“We have a very strong sense that you can’t ignore the genes in complex behavior, but we’re a long way away from saying, ‘These are the particular genes that influence particular things,’” Mr. Eaves says. “If you can really pin down one or two genes that have a clear-cut influence on the outcome, you could begin to look at how the genes affect the outcome and give better drug treatment.”

Investigating adult samples of twins is equally as important as studying adolescents, says Dr. Kenneth Kendler, professor of psychiatry and human genetics at Virginia Commonwealth University. He has focused his work on psychiatric and drug abuse disorders in adults. Since the 1980s, he has conducted a set of related studies with 6,000 twins.

The results of Dr. Kendler’s studies show genetic factors are 25 to 50 percent of the cause for many psychiatric disorders, and about 60 percent of the cause for drug abuse and dependence, he says. Environmental factors are the remaining risk factors.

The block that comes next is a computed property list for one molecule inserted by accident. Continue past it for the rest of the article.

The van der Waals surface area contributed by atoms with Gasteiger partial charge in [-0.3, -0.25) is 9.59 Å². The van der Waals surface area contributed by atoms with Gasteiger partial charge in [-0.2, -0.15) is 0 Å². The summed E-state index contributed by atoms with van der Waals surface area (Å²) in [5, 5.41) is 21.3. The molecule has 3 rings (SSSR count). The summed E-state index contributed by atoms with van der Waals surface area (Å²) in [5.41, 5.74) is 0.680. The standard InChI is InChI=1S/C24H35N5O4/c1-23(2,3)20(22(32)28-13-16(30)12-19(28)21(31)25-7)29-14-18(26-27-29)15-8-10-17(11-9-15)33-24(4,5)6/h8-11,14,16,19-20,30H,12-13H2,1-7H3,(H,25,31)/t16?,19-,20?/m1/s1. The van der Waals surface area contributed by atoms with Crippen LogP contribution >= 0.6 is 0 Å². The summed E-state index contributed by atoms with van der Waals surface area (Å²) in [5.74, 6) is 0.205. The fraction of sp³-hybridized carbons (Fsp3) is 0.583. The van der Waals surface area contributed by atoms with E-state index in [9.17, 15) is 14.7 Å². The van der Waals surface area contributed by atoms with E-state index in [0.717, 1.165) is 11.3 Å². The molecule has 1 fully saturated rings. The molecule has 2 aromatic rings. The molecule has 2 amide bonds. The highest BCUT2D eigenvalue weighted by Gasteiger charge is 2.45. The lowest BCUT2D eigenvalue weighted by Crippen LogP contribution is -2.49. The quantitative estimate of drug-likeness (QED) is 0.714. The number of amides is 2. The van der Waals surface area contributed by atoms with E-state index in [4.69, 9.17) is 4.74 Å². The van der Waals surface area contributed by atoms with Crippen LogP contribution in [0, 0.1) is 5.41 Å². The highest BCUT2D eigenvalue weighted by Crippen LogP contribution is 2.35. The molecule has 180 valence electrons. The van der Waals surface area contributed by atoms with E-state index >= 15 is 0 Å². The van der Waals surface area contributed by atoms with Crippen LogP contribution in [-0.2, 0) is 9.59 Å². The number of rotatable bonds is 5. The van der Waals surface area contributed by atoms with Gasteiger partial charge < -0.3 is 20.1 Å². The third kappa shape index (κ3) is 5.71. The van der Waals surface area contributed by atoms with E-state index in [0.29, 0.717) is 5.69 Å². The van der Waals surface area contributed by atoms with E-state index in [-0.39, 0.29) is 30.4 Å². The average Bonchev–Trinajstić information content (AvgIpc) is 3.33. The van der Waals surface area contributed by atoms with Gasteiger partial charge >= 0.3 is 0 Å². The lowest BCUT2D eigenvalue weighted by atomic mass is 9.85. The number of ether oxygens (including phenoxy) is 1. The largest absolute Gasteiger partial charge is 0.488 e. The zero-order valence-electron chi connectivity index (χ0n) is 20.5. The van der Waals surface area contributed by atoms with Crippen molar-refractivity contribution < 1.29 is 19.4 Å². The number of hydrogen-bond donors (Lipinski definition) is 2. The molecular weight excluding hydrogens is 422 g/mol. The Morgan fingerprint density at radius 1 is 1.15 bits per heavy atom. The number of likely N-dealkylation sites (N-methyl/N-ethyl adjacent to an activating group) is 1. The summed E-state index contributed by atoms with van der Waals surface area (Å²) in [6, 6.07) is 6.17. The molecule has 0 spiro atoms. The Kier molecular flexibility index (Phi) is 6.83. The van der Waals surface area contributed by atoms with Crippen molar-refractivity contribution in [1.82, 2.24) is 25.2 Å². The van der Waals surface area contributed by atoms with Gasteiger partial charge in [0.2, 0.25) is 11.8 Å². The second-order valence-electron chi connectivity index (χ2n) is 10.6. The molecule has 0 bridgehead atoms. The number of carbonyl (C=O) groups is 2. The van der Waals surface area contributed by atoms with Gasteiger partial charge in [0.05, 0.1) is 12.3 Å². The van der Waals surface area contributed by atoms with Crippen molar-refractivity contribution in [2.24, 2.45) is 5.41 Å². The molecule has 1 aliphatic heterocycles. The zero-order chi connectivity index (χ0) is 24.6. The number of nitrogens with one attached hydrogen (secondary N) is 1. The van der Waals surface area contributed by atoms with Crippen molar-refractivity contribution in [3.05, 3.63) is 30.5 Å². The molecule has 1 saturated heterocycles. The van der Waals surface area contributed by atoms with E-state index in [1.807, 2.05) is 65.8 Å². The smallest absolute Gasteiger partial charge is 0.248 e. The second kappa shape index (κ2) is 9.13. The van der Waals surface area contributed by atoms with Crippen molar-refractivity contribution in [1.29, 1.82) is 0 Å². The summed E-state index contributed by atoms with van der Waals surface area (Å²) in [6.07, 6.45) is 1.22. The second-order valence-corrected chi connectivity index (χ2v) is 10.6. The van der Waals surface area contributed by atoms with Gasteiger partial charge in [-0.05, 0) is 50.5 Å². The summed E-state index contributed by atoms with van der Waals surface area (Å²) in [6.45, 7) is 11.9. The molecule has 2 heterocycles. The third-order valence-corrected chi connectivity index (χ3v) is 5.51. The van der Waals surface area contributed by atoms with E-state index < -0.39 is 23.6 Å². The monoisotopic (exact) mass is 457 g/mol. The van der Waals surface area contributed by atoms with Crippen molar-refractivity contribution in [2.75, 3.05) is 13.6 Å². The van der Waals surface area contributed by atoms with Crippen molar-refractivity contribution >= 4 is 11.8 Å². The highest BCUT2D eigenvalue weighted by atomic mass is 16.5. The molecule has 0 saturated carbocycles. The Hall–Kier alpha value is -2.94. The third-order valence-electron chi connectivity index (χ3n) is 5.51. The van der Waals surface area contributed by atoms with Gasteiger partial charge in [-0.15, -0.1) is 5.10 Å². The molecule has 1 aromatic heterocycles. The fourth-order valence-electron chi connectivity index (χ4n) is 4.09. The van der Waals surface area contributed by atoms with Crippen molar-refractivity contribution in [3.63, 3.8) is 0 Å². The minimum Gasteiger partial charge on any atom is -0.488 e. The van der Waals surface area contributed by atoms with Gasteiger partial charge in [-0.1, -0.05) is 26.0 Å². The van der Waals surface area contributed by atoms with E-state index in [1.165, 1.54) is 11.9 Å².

“We’ve found the impact of stressful life events on depression is moderated by the effects of genes,” Dr. Kendler says. “If you’re predisposed to depression, stressful life events could ‘turn on’ the genes. Genes moderate the way you respond to stress. We all know that people differ in response to stress.”

Different responses to stress aren’t the only reactions that vary from person to person. For instance, Scandinavians with the variant gene for addiction to morphine or opiates are more susceptible to becoming addicted than other Scandinavians, according to research by professor Mary Jeanne Kreek at Rockefeller University in New York City, says Jonathan Pollock, chief of the genetics and molecular neurobiology research branch at the National Institute on Drug Abuse in Rockville. Mr. Pollock holds a doctorate in physiology and neurobiology.